Anand Amaladass S.J.
Conversion is a fundamental, conscious decision that brings a person into a radical change of understanding of God, self and neighbours. Reid B. Locklin in one of his articles examines conversion in Hindu-Christian context and makes some pertinent comments taking into account the views of both sides.
It is said that Christians and Muslims aggressively promote conversion and Hindus, Buddhists and Jews resist and reject, according to Swami Dayananda and Sita Ram Goel, among others.
The emergence of modern movements like the Ramakrishna Mission and the reconversion work of the VHP and other Hindu nationalist organizations can ultimately be traced back to much older patterns of Sanskritization and Brahminization embodied in the Vedic dictum kṛṇvanto viśvamāryam, “Let the whole world become Aryan.” Vivekananda’s well-known exhortations, “Up, India, conquer the world with your spirituality,” and “the world must be conquered by India,” are to be seen as an unambiguous mandate to convert.
The Hindu leaders speak of transformation from the lower to the higher categories, particularly the non-dual teaching of Advaita in relation to other religious traditions both within and without the Hindu fold. “To the Hindu,” Vivekananda insisted at the Parliament, “man is not traveling from error to truth, but from truth to truth, from lower to higher truth.” This is applied to the spread of Advaita Vedānta through movements like the Ramakrishna Mission, the Chinmaya Mission and TM.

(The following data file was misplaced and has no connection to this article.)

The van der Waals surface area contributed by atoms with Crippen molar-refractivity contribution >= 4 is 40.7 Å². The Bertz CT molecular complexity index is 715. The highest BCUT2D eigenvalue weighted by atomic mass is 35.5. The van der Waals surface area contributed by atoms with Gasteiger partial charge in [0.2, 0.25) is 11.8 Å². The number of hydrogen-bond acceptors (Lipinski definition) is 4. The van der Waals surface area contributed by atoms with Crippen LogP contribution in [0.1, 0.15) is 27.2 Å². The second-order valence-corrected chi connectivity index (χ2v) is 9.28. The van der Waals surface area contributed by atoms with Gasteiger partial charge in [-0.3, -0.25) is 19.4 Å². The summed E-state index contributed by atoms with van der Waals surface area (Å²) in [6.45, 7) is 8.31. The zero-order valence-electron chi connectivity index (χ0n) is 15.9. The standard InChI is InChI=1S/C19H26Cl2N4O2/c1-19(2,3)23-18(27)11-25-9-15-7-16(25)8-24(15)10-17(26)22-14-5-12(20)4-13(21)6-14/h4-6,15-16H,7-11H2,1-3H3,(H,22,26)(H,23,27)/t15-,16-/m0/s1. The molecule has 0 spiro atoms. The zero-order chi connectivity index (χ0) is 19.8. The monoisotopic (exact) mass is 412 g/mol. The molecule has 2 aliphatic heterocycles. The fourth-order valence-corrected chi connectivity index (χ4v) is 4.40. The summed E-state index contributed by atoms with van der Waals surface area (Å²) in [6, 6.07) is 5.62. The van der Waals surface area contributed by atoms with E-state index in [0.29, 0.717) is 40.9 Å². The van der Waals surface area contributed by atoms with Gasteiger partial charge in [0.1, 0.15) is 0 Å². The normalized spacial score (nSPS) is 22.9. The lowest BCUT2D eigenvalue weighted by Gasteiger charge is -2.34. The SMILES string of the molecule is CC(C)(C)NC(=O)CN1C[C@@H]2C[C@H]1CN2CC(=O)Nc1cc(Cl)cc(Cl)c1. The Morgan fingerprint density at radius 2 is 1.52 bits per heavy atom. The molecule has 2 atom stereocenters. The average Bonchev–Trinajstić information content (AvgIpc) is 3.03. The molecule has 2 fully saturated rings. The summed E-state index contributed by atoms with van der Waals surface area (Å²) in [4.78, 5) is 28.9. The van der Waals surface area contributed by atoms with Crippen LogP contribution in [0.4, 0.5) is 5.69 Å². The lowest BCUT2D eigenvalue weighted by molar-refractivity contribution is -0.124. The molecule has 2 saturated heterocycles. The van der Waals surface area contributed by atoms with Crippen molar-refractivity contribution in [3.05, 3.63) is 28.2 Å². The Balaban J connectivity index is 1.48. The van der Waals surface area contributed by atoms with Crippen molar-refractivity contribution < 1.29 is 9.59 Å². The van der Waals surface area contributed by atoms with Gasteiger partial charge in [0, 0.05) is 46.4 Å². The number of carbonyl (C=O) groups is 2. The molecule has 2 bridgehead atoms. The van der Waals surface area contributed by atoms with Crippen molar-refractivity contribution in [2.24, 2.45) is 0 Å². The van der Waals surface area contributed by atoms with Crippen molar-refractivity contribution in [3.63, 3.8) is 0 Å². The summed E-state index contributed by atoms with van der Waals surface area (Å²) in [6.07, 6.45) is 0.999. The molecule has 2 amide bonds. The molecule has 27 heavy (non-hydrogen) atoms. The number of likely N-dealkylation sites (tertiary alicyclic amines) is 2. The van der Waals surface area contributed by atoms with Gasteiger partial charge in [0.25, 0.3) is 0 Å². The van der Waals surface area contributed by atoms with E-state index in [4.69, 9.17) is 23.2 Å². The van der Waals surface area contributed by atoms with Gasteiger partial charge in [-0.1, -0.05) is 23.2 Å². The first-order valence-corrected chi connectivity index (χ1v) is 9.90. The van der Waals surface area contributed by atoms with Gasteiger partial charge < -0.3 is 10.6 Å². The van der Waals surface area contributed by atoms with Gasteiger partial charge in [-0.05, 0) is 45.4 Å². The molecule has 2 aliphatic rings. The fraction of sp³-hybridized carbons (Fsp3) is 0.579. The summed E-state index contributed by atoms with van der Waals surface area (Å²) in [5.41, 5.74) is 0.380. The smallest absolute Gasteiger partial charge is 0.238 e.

Some refer to the interrelated themes of “Sanskritization,” “Aryanization” and “Brahminization” seen as an account of mission and conversion in modern Hinduism. “Sanskritization” as a missionary paradigm involves a process of cultural transformation and, as Radhakrishnan puts it, the “gradual civilizing” of lower castes, tribal communities and other cultures of South and Southeast Asia according to an ideal of perfect Brahminhood.
Christian and Hindu traditions include the two elements — crossing-over and going-up: to describe an idealized Christian theology of conversion as Over-and-Up, whereby one enters the religious community as a step in the ascent to God, and its Advaita parallel as Up-and-Through, whereby the upward movement begins in one’s own tradition and takes one through this and possibly other traditions to the highest, universal truth.
As Locklin analizes, a robust encounter with Advaita will require, a re-examination of the common teaching that the second movement of “Conversion-Up” implies and necessitates the first movement of “Conversion-Over,” and an authentic conversion to Christ requires baptism and explicit religious identification with the Christian church.
So also Paul’s communities of gentiles were baptized into the new age inaugurated by Christ and awaiting its imminent fulfillment. These pagans were Judaized in some key respects, receiving spiritual adoption as children of Abraham, attaining new status as a ‘new temple’ inhabited by the Spirit of God and giving up worship of other gods. But these pagans did not become Jews, and Paul continued to insist strongly on the enduring importance of ethnic Jews, the people Israel and the Jerusalem Temple. (R. B. Locklin)
Many Christians and many Advaitins share a common conviction that the highest truth possesses an intrinsic value and power to touch anyone, in any circumstance, with potentially unexpected and enormously varied results. It would be a loss to humanity, if Advaitins, Christians and others did not preach, or teach, and communicate these highest truths with lively expectations of provoking one or another kind of transformation.
Conversion is paradoxical, as it is divine and human action at the same time and it leaves us devastated and transformed. In any case, understanding of conversion is vital to perceiving the mystery of human transformation and its consequences.